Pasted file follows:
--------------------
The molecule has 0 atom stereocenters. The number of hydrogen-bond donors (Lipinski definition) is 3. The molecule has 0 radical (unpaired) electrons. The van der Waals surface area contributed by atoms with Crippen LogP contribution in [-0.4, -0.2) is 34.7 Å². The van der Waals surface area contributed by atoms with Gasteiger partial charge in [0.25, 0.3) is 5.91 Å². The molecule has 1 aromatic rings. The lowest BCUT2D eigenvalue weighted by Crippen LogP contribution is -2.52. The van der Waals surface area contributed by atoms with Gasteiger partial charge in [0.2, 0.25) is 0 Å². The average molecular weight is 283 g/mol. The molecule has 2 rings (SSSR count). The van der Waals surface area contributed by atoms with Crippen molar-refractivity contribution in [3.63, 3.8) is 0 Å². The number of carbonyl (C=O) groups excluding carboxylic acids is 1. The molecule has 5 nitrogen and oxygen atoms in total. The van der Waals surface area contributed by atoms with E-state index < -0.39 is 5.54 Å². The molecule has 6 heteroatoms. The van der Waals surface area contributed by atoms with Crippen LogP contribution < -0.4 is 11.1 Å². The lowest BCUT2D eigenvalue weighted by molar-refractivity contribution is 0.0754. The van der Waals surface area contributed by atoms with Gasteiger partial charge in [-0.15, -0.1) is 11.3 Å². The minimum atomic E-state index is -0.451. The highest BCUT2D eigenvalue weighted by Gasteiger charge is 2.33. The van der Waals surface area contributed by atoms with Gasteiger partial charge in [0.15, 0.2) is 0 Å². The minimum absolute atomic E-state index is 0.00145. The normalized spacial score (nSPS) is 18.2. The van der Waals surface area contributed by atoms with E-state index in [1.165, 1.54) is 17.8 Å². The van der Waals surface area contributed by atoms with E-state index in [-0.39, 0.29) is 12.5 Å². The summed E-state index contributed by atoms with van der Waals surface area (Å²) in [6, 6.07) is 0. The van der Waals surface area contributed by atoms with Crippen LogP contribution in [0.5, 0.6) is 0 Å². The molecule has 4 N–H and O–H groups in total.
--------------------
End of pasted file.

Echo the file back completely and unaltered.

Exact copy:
The molecule has 0 atom stereocenters. The number of hydrogen-bond donors (Lipinski definition) is 3. The molecule has 0 radical (unpaired) electrons. The van der Waals surface area contributed by atoms with Crippen LogP contribution in [-0.4, -0.2) is 34.7 Å². The van der Waals surface area contributed by atoms with Gasteiger partial charge in [0.25, 0.3) is 5.91 Å². The molecule has 1 aromatic rings. The lowest BCUT2D eigenvalue weighted by Crippen LogP contribution is -2.52. The van der Waals surface area contributed by atoms with Gasteiger partial charge in [0.2, 0.25) is 0 Å². The average molecular weight is 283 g/mol. The molecule has 2 rings (SSSR count). The van der Waals surface area contributed by atoms with Crippen molar-refractivity contribution in [3.63, 3.8) is 0 Å². The number of carbonyl (C=O) groups excluding carboxylic acids is 1. The molecule has 5 nitrogen and oxygen atoms in total. The van der Waals surface area contributed by atoms with E-state index < -0.39 is 5.54 Å². The molecule has 6 heteroatoms. The van der Waals surface area contributed by atoms with Crippen LogP contribution < -0.4 is 11.1 Å². The lowest BCUT2D eigenvalue weighted by molar-refractivity contribution is 0.0754. The van der Waals surface area contributed by atoms with Gasteiger partial charge in [-0.15, -0.1) is 11.3 Å². The minimum atomic E-state index is -0.451. The highest BCUT2D eigenvalue weighted by Gasteiger charge is 2.33. The van der Waals surface area contributed by atoms with Gasteiger partial charge in [0.15, 0.2) is 0 Å². The minimum absolute atomic E-state index is 0.00145. The normalized spacial score (nSPS) is 18.2. The van der Waals surface area contributed by atoms with E-state index in [1.165, 1.54) is 17.8 Å². The van der Waals surface area contributed by atoms with E-state index in [-0.39, 0.29) is 12.5 Å². The summed E-state index contributed by atoms with van der Waals surface area (Å²) in [6, 6.07) is 0. The van der Waals surface area contributed by atoms with Crippen LogP contribution in [0.5, 0.6) is 0 Å². The molecule has 4 N–H and O–H groups in total.